I hope sharing my story will help bring light to this sensitive topic. I wasn’t prepared for how physical a miscarriage could be – I thought it was mostly an emotional experience, until it happened to me. If you can relate to my story at all, I’d love to hear from you. You are not alone.
One of my biggest fears came true as I just turned 11 weeks pregnant – I started bleeding and my heart immediately sank to my stomach. The next day my OBGYN had me come in for an ultrasound and there wasn’t a heartbeat. After hearing that news, the only thing I remember him saying was that nothing I did caused this to happen.
Since I had made it through the majority of the first trimester, I had already begun to tell friends and family. I was now dealing with this loss and had to fill everyone in on this devastating news that was consuming me.
As I left the doctor’s, all I could think about was how my body still felt pregnant (my breasts were larger, my hips had started to widen, I was still hungry every 2 hours and I was even starting to show). Since this was my second pregnancy, my body reacted more quickly this time and my uterus expanded very early on in the pregnancy.. How could there not be a heartbeat, but my body still felt pregnant?
My D&C was scheduled for 3 days from when I went to the doctor’s. Now I was just waiting around the house for surgery. For those of you who don’t know what a D&C is; it’s a procedure called “dilation and curettage” where they remove the tissue from inside the uterus to help with heavy bleeding during certain uterine conditions or to clear the uterine lining after a miscarriage. I was oddly looking forward to the procedure because then I could get some type of closure and focus on healing physically and mentally. It was an unsettling feeling knowing that I had to wait 3 days. I felt conflicted on how to spend these 3 days while I was grieving. Should I stay busy, or should I rest and mourn?
What happened next was something for which I wasn’t prepared. The next afternoon, I started feeling contractions that were 3 minutes apart and the bleeding got heavier. I called my doctor and he said that my body was getting ready to pass it on its own. He said that I could pass it at home or go to the ER. I was scared, confused and in immense pain. No one prepared me or told me that having a miscarriage could feel like childbirth without pain medication.
Minutes later, I passed it on my own which was something that I hope no one ever has to experience (if you can relate to this, my heart goes out to you and the pain you felt physically and emotionally). Panic and tears struck me. I was losing a ton of blood and had to go straight to the ER. When I arrived, they immediately got me on pain medication, did an ultrasound and decided to do an emergency D&C, which fortunately was successful.
When I got home from the hospital, I began reflecting on what had just occurred. I never knew how physical a miscarriage could be – maybe it was ignorance, but I always thought miscarriages were mostly emotional. Clearly, I was wrong.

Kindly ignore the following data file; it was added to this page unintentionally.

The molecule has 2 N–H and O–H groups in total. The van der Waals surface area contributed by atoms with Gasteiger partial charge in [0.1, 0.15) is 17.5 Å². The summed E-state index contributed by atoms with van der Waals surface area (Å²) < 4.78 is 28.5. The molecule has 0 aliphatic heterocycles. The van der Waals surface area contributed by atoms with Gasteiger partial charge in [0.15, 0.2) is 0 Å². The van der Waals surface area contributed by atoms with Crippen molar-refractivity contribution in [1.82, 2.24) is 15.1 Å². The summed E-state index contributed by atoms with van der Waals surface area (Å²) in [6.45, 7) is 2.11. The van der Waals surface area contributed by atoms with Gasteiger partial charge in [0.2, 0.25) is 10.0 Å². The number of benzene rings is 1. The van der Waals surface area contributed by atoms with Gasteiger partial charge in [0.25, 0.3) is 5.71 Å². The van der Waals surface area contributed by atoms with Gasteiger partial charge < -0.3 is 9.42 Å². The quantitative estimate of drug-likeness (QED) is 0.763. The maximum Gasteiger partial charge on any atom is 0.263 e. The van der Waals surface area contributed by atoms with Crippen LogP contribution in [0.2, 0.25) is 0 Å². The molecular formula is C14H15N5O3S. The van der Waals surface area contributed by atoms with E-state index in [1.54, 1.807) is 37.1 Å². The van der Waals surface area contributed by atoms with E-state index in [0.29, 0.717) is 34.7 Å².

As I told the women in my life what happened, I immediately felt an overwhelming sense of support and love. Friends and family sent me the most thoughtful messages, dropped off meals, sent flowers and gifts and offered to watch P while I recovered. It was a kind of support that I didn’t even know existed and I’m starting to tear up as I’m writing this. As alone as I felt while grieving from home, I really wasn’t alone at all. Since I told a lot of people about my pregnancy, the more people that found out ended up telling me their miscarriage stories and motherhood struggles. The challenges create somewhat of a secret society that no one talks about.
Why are women afraid to tell their miscarriage stories out loud? Are we embarrassed? Ashamed? The more that I talk about it,. the less I feel alone. So why are we hiding from these horrible experiences and feeling even more isolated? Miscarriages are out of our control, so we should be sharing these experiences with our loved ones to speed up the healing process. So many people in my life have had similar experiences, almost none of which I had previously known about.. If you’re reading this right now and don’t have a support system in your life, reach out to us at bumblebaby. The bumblebaby team supported me in ways that I didn’t know were possible, both as friends and colleagues.
My biggest takeaway from this experience is that miscarriages are just as physical as they are emotional for the mother and her partner. Despite not undergoing the physical portion of the experience, our partners grieve too, which is sometimes easy to forget.
Now that I’m physically healed, the emotional healing is something that I am dealing with every day. Little triggers throughout the day remind me of our loss and it hurts. But this is now part of my journey and it’s a part of me. I’m stronger now because of this experience and have found a support system that I didn’t know existed until a few weeks ago.
Just remember: You are not alone.
Other helpful blog posts:
- Renée’s pregnancy after loss feelings
- 5 ways to support someone experiencing a miscarriage
- A story on infertility
- A story about ectopic pregnancy
- Kate’s parents’ story on infertility and adoption
- A letter to the mom’s in waiting on Mother’s Day
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**This post is educational and not meant to take the place of your provider.